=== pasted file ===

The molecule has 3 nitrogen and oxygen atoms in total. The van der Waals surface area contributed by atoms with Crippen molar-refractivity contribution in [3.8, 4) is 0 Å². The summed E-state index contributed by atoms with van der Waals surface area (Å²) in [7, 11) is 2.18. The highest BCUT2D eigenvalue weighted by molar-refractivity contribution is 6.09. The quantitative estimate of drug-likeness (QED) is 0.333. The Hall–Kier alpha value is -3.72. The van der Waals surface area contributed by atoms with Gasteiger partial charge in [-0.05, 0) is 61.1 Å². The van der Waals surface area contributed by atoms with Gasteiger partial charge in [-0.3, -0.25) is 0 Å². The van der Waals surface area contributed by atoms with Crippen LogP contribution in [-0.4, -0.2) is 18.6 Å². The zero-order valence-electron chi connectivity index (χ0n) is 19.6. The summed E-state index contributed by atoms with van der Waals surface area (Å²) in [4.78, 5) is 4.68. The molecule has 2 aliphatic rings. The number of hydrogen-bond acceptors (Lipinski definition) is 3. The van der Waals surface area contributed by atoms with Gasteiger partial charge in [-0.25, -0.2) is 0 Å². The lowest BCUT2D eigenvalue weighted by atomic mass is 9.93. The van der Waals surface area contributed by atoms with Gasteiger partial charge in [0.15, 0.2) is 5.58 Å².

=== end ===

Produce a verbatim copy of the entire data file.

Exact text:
The molecule has 3 nitrogen and oxygen atoms in total. The van der Waals surface area contributed by atoms with Crippen molar-refractivity contribution in [3.8, 4) is 0 Å². The summed E-state index contributed by atoms with van der Waals surface area (Å²) in [7, 11) is 2.18. The highest BCUT2D eigenvalue weighted by molar-refractivity contribution is 6.09. The quantitative estimate of drug-likeness (QED) is 0.333. The Hall–Kier alpha value is -3.72. The van der Waals surface area contributed by atoms with Gasteiger partial charge in [-0.05, 0) is 61.1 Å². The van der Waals surface area contributed by atoms with Gasteiger partial charge in [-0.3, -0.25) is 0 Å². The van der Waals surface area contributed by atoms with Crippen LogP contribution in [-0.4, -0.2) is 18.6 Å². The zero-order valence-electron chi connectivity index (χ0n) is 19.6. The summed E-state index contributed by atoms with van der Waals surface area (Å²) in [4.78, 5) is 4.68. The molecule has 2 aliphatic rings. The number of hydrogen-bond acceptors (Lipinski definition) is 3. The van der Waals surface area contributed by atoms with Gasteiger partial charge in [-0.25, -0.2) is 0 Å². The lowest BCUT2D eigenvalue weighted by atomic mass is 9.93. The van der Waals surface area contributed by atoms with Gasteiger partial charge in [0.15, 0.2) is 5.58 Å².